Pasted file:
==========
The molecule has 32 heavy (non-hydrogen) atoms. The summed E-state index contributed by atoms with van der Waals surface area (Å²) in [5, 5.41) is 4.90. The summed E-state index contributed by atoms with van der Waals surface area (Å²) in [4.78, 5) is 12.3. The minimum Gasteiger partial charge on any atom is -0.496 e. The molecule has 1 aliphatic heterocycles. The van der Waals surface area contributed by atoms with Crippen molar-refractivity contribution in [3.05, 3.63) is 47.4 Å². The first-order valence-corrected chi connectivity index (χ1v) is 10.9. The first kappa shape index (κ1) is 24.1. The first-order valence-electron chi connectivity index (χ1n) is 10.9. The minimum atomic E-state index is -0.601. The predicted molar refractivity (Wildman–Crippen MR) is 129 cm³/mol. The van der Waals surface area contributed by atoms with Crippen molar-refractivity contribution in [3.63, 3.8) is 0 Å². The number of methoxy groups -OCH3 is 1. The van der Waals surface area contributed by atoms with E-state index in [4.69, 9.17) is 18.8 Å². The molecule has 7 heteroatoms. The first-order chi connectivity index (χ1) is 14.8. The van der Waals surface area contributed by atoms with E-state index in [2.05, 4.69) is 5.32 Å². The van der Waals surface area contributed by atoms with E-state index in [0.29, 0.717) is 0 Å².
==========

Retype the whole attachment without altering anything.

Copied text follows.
The molecule has 32 heavy (non-hydrogen) atoms. The summed E-state index contributed by atoms with van der Waals surface area (Å²) in [5, 5.41) is 4.90. The summed E-state index contributed by atoms with van der Waals surface area (Å²) in [4.78, 5) is 12.3. The minimum Gasteiger partial charge on any atom is -0.496 e. The molecule has 1 aliphatic heterocycles. The van der Waals surface area contributed by atoms with Crippen molar-refractivity contribution in [3.05, 3.63) is 47.4 Å². The first-order valence-corrected chi connectivity index (χ1v) is 10.9. The first kappa shape index (κ1) is 24.1. The first-order valence-electron chi connectivity index (χ1n) is 10.9. The minimum atomic E-state index is -0.601. The predicted molar refractivity (Wildman–Crippen MR) is 129 cm³/mol. The van der Waals surface area contributed by atoms with Crippen molar-refractivity contribution in [3.63, 3.8) is 0 Å². The number of methoxy groups -OCH3 is 1. The van der Waals surface area contributed by atoms with E-state index in [4.69, 9.17) is 18.8 Å². The molecule has 7 heteroatoms. The first-order chi connectivity index (χ1) is 14.8. The van der Waals surface area contributed by atoms with E-state index in [2.05, 4.69) is 5.32 Å². The van der Waals surface area contributed by atoms with E-state index in [0.29, 0.717) is 0 Å².